With an eye toward summer break, we leave you with our final poem of the week selection for 2015-16.
When I was young, I lived for a summer
in an apartment with five other graduate students in a city called Here
and we had no shower, no dishwasher, no modesty, no will power, no
iron, no mop, no broom, no elevator, no view, no rigorous thinking, poor
sense, hot water at 2 p.m. for half an hour, certitude, and a cat named
and bad booze, and some sex, but not as much as everyone else seemed
to be having.
and we had a dryer and a refrigerator standing next to one another in a
room that our landlord called a kitchen.
We got high on myth: we were the myth.
We put the milk in the dryer and made a carton of cartoon clouds.
We put Rebecca’s wet green sweater in the freezer, and the next day the
sweater looked like a land mass, a vast tundra with two peninsulas upon
which caribou might gather. Or reindeer—who could guess what snorted
and munched in that frozen room all night, so dreamed.
And I read Kant, and I was tumbled.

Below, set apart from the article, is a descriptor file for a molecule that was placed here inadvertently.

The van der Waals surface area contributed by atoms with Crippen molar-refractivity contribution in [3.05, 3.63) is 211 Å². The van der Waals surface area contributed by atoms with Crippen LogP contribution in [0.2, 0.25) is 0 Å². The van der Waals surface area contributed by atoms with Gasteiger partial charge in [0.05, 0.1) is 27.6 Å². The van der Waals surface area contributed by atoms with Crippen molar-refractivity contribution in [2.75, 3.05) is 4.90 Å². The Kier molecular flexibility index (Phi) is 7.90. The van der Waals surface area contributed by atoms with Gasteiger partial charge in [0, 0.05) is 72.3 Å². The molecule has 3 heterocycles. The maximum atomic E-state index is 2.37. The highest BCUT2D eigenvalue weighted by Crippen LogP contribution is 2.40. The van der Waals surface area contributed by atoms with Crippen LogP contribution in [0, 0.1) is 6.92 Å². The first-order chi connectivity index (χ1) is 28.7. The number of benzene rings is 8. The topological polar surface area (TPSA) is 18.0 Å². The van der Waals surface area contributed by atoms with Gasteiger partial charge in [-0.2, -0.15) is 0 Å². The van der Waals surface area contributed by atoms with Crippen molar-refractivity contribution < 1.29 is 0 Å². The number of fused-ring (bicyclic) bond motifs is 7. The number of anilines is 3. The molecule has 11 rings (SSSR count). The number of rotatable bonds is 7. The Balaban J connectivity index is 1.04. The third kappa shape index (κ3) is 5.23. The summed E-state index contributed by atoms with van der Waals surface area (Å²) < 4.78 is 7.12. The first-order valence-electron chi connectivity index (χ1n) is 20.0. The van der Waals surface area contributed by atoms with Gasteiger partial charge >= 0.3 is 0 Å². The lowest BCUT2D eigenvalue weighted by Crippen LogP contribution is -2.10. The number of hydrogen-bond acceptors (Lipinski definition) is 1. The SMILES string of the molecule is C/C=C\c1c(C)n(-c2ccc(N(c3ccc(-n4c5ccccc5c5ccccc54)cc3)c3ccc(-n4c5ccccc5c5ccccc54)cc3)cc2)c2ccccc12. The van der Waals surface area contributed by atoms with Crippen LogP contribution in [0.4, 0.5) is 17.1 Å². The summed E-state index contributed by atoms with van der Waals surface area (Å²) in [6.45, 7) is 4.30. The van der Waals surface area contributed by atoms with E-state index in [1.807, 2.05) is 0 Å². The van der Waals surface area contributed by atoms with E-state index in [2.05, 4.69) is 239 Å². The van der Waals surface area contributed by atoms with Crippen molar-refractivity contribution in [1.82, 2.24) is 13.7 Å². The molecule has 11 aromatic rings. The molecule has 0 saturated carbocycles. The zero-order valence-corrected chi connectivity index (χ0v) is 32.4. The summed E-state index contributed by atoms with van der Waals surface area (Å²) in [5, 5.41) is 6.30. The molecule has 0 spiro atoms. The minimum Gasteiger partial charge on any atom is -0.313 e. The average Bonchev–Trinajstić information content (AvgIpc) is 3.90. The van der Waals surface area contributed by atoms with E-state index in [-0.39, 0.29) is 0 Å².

That was the summer that hell was as hot as a dryer in hell.
What could we know? Our exuberance compensated for our panic; and
our fussiness was prophetic; we were acolytes, apprenticed to indifference
and appearance; and our lives were designed for use, for cold storage, for
the new machines that made music of memories; and we only vaguely
noted the associative properties of capital; and we lived with books as
icons, with services and without goods; and our doubt resounded in the
hollows of our style; and we believed in ideas as currency.
That was the summer I met me.
I put my soul in the dryer, and out came a poem.
I put my poem in the refrigerator, and out came a life.
~ Alan Michael Parker